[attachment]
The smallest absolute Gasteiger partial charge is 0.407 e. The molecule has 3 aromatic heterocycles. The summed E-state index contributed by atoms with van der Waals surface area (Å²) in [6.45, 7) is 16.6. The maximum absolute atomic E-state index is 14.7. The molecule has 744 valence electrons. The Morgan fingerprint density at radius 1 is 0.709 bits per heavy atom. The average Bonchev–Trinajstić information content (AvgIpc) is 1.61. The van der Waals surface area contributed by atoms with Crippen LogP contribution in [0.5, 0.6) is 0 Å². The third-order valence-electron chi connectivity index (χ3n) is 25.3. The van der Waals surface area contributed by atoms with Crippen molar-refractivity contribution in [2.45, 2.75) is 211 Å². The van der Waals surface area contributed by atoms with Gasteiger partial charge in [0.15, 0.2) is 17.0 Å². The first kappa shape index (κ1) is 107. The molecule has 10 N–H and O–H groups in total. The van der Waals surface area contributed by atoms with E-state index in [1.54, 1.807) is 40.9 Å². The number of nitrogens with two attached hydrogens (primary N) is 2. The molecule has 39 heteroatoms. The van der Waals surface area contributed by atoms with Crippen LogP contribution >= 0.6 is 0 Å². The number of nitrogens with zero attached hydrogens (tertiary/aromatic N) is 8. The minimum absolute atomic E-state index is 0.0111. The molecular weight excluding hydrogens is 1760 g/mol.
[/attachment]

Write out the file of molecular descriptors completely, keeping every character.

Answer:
The smallest absolute Gasteiger partial charge is 0.407 e. The molecule has 3 aromatic heterocycles. The summed E-state index contributed by atoms with van der Waals surface area (Å²) in [6.45, 7) is 16.6. The maximum absolute atomic E-state index is 14.7. The molecule has 744 valence electrons. The Morgan fingerprint density at radius 1 is 0.709 bits per heavy atom. The average Bonchev–Trinajstić information content (AvgIpc) is 1.61. The van der Waals surface area contributed by atoms with Crippen LogP contribution in [0.5, 0.6) is 0 Å². The third-order valence-electron chi connectivity index (χ3n) is 25.3. The van der Waals surface area contributed by atoms with Crippen molar-refractivity contribution in [2.45, 2.75) is 211 Å². The van der Waals surface area contributed by atoms with Gasteiger partial charge in [0.15, 0.2) is 17.0 Å². The first kappa shape index (κ1) is 107. The molecule has 10 N–H and O–H groups in total. The van der Waals surface area contributed by atoms with E-state index in [1.54, 1.807) is 40.9 Å². The number of nitrogens with two attached hydrogens (primary N) is 2. The molecule has 39 heteroatoms. The van der Waals surface area contributed by atoms with Crippen LogP contribution >= 0.6 is 0 Å². The number of nitrogens with zero attached hydrogens (tertiary/aromatic N) is 8. The minimum absolute atomic E-state index is 0.0111. The molecular weight excluding hydrogens is 1760 g/mol.